Academic advising can be a common frustration among students searching for direction in college. In an aim to remedy that, students and administrators came together Monday night to discuss their concerns.
The director of academic affairs for the SGA, Caroline Gimenez planned the first advising forum earlier this year to initiate a conversation between both parties.
“For the past couple of years, advising has been a hot topic both from an administrator’s perspective and from students,” Gimenez said.
According to Gimenez, previous questions by students have been about pre-professional advising, class planning through checksheets and advisor training.
In a search for solutions, the forum was intended for students and administrators to address the issues together.
“I thought, what better way to get a conversation going than to put them in a room and let them chat it out?” Gimenez said.
However, in order to address problems effectively, Gimenez took a different approach. She asked representatives from each of the seven colleges to explain the rules and limitations of advising within their specific college to the students.
“There are a lot of setbacks to advising, so I kind of wanted to give the administrators and the faculty time to explain to students this is why it’s run this way, this is some of the challenges we face in advising, what can we do to make that better?” Gimenez said.
And that is what they did.
Nine students and nine administrators attended the event.
Seven tables were set up to represent each college in the university. They all joined in a discussion about their advising structures and how to encourage students to meet with their advisors, among other things.
Rachel Holloway, associate dean of undergraduate academic affairs, asked students what they could do to encourage students to meet with their advisors. Ideas mentioned included assigning a consistent advisor beginning freshman year, requiring students to visit their advisor to satisfy first year experience classes, and placing holds on student accounts.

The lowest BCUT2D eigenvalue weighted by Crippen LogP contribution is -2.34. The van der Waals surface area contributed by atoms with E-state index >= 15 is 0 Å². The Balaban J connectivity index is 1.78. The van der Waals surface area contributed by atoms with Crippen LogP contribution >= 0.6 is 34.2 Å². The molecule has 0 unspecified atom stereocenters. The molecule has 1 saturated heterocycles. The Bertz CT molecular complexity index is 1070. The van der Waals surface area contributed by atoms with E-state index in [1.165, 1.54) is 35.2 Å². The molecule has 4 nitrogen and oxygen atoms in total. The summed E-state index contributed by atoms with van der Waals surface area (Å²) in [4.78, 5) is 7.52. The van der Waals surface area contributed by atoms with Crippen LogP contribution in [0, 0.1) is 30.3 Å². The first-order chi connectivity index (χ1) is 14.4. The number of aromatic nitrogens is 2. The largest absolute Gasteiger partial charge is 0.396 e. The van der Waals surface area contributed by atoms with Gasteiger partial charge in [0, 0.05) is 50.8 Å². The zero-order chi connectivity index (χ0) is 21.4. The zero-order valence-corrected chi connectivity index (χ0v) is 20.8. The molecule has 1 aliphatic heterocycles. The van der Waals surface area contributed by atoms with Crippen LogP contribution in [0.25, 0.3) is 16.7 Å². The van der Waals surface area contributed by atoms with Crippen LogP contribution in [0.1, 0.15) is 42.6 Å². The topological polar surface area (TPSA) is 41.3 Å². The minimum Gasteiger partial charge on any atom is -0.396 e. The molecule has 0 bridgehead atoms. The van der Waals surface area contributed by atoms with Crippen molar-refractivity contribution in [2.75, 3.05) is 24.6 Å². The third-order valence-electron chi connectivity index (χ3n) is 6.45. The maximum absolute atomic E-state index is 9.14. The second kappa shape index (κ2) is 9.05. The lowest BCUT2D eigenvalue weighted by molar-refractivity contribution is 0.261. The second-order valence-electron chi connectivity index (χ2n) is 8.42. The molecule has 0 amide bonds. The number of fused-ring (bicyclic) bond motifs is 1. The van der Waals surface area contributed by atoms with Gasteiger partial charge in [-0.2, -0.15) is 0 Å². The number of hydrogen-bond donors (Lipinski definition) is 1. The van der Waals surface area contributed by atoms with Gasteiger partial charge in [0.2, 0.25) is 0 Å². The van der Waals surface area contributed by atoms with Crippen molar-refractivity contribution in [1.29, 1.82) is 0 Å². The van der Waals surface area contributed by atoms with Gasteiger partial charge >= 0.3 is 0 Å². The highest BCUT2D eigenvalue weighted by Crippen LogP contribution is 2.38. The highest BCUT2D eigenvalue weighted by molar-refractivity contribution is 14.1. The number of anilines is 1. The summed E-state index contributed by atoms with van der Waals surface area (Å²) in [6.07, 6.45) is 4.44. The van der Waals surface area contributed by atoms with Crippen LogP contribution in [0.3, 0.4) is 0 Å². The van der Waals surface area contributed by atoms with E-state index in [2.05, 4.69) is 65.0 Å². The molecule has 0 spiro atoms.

Other college representatives, such as the College of Agriculture and Life Sciences and College of Engineering, talked amongst themselves on how they each worked with students in terms of academic advising.
While the forum discussion was a new approach, this is not the first time the university has worked on receiving student feedback on advising.
Every three years, an assessment is sent out to gather student opinion on advising, according to Kimberly Smith, director of the university academic advising center.
In addition, individual colleges also conduct their own assessments — for example, University Studies.
“We do surveys since our students have to transfer out by a certain point into majors,” said Elaine Matuszek, associate director for academic advising and orientation. “We usually get quite good evaluations, and our numbers are high in regards to satisfaction.”
Pamplin College of Business, on the other hand, does not currently hold as many assessments, but has received complaints regarding their structure.
“The first two years are done by professional advisors, and the second two years are done by faculty advisors in the major,” said Jennifer Clevenger, director of academic advising. “That’s been our major source of complaints — that the shift is a tough thing for students to do.”
Both colleges attended the forum, eager to work with students to find solutions.
“I think whenever you can get the students’ direct feedback, it’s only a good thing,” Matuszek said.
Gimenez will be forwarding the ideas gathered at the forum to deans of colleges and department heads.
“I’m going to try to follow up with them one-on-one before the end of the semester to see where we can go from here,” Gimenez said.
Gimenez hopes to see problems surfaced at the forum resolved within a year.
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